Robert Christgau: Dean of American Rock Critics

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Sam Baker

  • Mercy [Music Road, 2004] B+
  • Pretty World [Music Road, 2007] A-
  • Cotton [Music Road, 2009] *
  • Say Grace [self-released, 2013] A-
  • Land of Doubt [self-released, 2017] **

Consumer Guide Reviews:

Mercy [Music Road, 2004]
He's an Austin-based singer-songwriter who'll be coming back for the rest of his life from near-death in a 1986 Shining Path bombing. Deafer than not, he also relearned guitar with his left hand, so it would be presumptuous in the extreme to dismiss his quiet, putatively unfinished music as any kind of affectation--John Prine imitator, some might say. Around the middle, the mercy here risks bathos because the sad mood is so unvarying, but soon it rights itself. My two favorites honor marriages, one ended in its natural time by death, the other saved before it's too late by near-death. I also recommend the quiet antiwar tract where the husband gets a kiss for bringing his wife a Coke at the Little League game. And the one about Peru. B+

Pretty World [Music Road, 2007]
A lot of songs get sung on this record--"Swing Low, Sweet Chariot" and "Jacob's Ladder," Stephen Foster's "Hard Times" and Townes Van Zandt's "Waiting Around to Die," and only on that last one does Baker decline to borrow the melody for a spell, thus taking some of the pressure off his own. He leaves Texas to consult a Pakistani psychic on the Lower East side. He chronicles a rich kid who gets away with killing a girl in an auto accident he spends the rest of his life drinking about. He relives Macu Picchu once again. And in crucial songs of thanks, he watches his beloved undo her top and needs two languages to celebrate a Christmas calmer than Robert Earl Keen's and happier than anything James McMurtry's likely to tell the world about. A-

Cotton [Music Road, 2009]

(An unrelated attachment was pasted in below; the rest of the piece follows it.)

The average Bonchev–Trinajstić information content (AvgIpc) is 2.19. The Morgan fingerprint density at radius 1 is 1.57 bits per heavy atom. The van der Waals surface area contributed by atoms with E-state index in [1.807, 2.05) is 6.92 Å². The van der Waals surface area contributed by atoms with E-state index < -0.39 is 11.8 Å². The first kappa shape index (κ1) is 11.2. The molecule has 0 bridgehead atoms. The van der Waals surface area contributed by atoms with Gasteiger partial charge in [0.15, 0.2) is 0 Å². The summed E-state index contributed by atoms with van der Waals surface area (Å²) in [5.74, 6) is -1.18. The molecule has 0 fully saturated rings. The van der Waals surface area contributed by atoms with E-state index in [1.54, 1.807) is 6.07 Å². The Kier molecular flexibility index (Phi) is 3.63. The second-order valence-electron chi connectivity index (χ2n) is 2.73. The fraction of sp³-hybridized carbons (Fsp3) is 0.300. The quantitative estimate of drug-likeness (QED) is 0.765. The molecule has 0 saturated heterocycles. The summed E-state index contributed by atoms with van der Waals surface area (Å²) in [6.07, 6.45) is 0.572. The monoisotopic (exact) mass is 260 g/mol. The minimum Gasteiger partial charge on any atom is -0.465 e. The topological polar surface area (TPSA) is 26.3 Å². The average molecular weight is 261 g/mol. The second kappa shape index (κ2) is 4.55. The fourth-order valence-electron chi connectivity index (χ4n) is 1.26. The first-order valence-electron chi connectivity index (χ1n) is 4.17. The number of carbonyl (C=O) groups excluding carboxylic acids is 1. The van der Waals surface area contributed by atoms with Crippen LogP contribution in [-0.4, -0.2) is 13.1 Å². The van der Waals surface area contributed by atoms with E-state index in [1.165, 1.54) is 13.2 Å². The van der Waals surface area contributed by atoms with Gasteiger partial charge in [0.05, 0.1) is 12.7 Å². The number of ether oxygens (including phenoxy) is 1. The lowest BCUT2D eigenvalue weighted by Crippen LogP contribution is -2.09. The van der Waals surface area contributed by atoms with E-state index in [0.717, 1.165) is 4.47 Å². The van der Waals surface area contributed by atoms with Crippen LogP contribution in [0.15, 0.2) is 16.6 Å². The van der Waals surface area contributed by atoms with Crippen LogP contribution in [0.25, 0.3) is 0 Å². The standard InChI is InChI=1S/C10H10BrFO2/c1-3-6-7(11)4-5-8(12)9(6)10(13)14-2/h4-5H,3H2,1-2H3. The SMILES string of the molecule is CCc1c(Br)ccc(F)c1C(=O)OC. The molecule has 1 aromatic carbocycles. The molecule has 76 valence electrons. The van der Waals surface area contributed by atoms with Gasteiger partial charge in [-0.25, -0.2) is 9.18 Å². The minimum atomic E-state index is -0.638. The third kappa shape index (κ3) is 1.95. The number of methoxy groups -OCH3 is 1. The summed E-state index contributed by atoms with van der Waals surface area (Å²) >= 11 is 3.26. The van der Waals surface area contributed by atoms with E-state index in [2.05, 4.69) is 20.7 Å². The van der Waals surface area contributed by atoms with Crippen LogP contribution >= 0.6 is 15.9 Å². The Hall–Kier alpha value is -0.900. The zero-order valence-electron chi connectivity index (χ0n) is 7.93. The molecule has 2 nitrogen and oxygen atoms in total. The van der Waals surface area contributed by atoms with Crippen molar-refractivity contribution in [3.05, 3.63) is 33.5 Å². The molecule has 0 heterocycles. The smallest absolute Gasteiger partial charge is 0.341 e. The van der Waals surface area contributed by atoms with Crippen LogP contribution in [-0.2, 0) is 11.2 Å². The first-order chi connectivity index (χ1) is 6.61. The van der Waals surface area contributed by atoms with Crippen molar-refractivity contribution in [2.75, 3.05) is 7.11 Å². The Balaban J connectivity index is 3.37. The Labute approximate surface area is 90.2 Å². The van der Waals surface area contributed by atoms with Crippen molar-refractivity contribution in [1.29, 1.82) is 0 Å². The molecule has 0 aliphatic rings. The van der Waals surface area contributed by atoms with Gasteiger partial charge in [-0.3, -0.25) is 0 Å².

Some hard times come again, others never leave ("Palestine II," "Cotton"). *

Say Grace [self-released, 2013]
"Say Grace" itself leads, as well-limned a miniature as he's ever recorded, and he's got a bunch: one of many divorcees he's paid his respects, this one's better off than the orphan who's not an orphan on Pretty World, to say nothing of "Migrants"'s 14 dead with 12 lines in the paper to show for it. But still--there's a hole in her robe, she falls asleep to the TV, and she still hears her mother saying "don't give me that face any more." Baker's voice is no prettier, but his music is less rough-hewn--here cello, brushes, and Leonard Cohen harmonies, there Gurf Morlix's blues-tango guitar. And the literary ambitions are out front--the way "feast" rhymes with "rough beast," the Emily Dickinson quote he sneaks into "Road Crew," the Jimmy Cagney mythos that falls flat as such ideas sometimes do. The third-happiest song is "Ditch": "My crazy-ass wife/nutty as her brother/supposed to marry rich/according to her mother." Second-happiest is "Isn't Love Grand," about a gimpy schoolteacher and her fat husband wearing fishnet and leather when the boys are off at his mother's. The happiest is "Button by Button." Baker does literally believe it's a gift from God when a woman takes off her clothes. A-

Land of Doubt [self-released, 2017]
Spare, expressionistic songster teeters across the impossible tightrope between the lugubrious and the wrenching ("Same Kind of Blues," "Moses in the Reeds," "The Feast of St. Valentine") **